It is impossible to roll initiative and then try and think of a way to succeed in the current situation without combat. The fighter will instantly go into attack mode. There is, of course, a lot to be said for being a good player and having a good DM. But I swear those two words create a pavlovian response and the itch for violence, even when it is not the most fun thing the PCs could do. So instead, wait to roll until a real combat situation has dawned. If the PCs are up on a ledge above a basilisk, even if the basilisk sees them, let them act outside of any initiative order until someone gets into a melee with the thing.

6. Destroy the environment. A lot of people will tell you to describe, in gross detail, every attack and wound during combat. However, there is an issue here, and that is abstract Hit Points. Unless you use one of those god-awful wound/blood/fatigue/guts/vitality/blah systems, not every hit means drawing blood, and saying a PC got stabbed in the kidney when they aren't even below half HP yet gets confusing. The other problem is that no matter how many organs pop out of someone, it doesn't make combat more interesting. No one is going to pick up a liver and try beating their opponent to death with it. BUT, furniture and such is easy to break. Everyone knows the parts of a chair, table, chest, etc. If you break those things, PCs will immediately recognize that new, makeshift weapons and tools are available to them in the fight. Also, if your large monsters are not pile-driving your PCs into furniture on the regular, I don't know what you are doing with your life...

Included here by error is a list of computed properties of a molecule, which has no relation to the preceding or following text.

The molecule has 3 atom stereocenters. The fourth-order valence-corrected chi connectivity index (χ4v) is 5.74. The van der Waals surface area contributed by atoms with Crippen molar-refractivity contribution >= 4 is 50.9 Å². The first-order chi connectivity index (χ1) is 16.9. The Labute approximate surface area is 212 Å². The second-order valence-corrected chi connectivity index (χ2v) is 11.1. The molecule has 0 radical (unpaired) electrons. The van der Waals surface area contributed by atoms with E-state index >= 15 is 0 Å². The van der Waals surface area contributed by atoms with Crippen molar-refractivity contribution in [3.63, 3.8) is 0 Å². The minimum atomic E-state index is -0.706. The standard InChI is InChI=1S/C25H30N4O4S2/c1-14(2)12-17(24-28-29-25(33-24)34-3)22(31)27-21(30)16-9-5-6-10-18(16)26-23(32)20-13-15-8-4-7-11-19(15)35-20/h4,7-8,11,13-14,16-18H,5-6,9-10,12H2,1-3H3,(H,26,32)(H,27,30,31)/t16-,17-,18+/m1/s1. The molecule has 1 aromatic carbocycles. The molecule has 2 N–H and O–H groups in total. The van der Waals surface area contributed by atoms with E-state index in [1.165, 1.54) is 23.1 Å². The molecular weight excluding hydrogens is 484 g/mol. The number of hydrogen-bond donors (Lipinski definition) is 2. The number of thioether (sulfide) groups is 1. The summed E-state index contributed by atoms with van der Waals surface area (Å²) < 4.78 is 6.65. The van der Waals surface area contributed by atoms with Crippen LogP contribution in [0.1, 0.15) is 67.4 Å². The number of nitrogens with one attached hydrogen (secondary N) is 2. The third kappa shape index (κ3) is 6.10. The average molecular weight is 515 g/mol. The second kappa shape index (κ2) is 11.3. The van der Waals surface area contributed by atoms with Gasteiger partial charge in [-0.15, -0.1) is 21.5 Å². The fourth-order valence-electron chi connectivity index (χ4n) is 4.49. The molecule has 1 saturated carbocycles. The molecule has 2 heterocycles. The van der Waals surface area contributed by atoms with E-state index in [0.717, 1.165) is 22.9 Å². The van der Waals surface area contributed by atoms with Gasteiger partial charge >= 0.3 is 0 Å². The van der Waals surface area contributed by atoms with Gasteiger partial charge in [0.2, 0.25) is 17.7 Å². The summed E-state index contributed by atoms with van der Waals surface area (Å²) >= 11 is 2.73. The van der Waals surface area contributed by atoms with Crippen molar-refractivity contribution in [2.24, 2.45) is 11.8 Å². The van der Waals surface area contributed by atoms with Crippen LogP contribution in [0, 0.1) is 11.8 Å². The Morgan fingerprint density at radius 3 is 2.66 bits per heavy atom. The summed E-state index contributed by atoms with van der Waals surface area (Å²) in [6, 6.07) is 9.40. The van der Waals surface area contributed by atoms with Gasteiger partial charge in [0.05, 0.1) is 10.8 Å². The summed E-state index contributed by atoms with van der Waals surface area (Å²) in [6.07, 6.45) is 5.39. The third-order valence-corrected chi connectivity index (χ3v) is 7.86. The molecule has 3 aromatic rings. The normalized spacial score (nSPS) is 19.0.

7. Meanwhile, back at the ranch. At the end of every round, however you define that in combat, change the stakes. If it is a castle defense combat, have a hail of arrows, or a catapulted boulder, or a battering ram, or a bunch of ladders suddenly become relevant. If you are just in a dungeon with a single monster, have spells light the fungi on fire, have bats fly through the area because of the noise, have the monster's stomping cause loose rock or dirt to fall from the ceiling. Give every round its own little special event so the pace stays engaging.

8. Let the smaller/sneakier enemies hide mid-fight. This is a good escape plan, but also a great way to change the tempo of the fight. A cluttered or multi-walled area lends itself to suddenly disappearing and then stabbing people in the back.

9. Weather, baby. A downpour goes a loooooong way to setting the mood and making cool description easier. Also, wind, snow, hail, sleet, lightning, debris flying through the air. Stop having so many temperate, sunny encounters. In a dungeon? Well, the ground absorbs water, you could potentially have a wet season in a dungeon. Volcanic shafts could break through in certain places. And when all else seems too contrived, magic is the answer for why there is SO MUCH DAMN SNOW IN THIS UNDERGROUND CAVERN!

0. Combat is a drug. And the more you have of it in your game, the less it will impact the players. I recently played in a game where the first session consisted of saving a town from an invasion of kobolds under the leadership of a blue dragon. We had no less than six encounters with kobolds back-to-back-to-back, which I'm sure made sense to the DM, since it was a large town being invaded by an army of kobolds. But I can tell you that I, and essentially every player at the table, was bored by the end of encounter #2. I would have given anything to go help some people escape burning buildings instead. (In fact, I did. I had my character literally jump through a window and into a burning building to help a family, entirely skipping the group of kobolds outside that we were supposed to fight first). Two rules of thumb here. First, build up to your combats, like how the drums build up to the Mines of Moria encounter in LotR. Second, make it big, hectic, and deadly.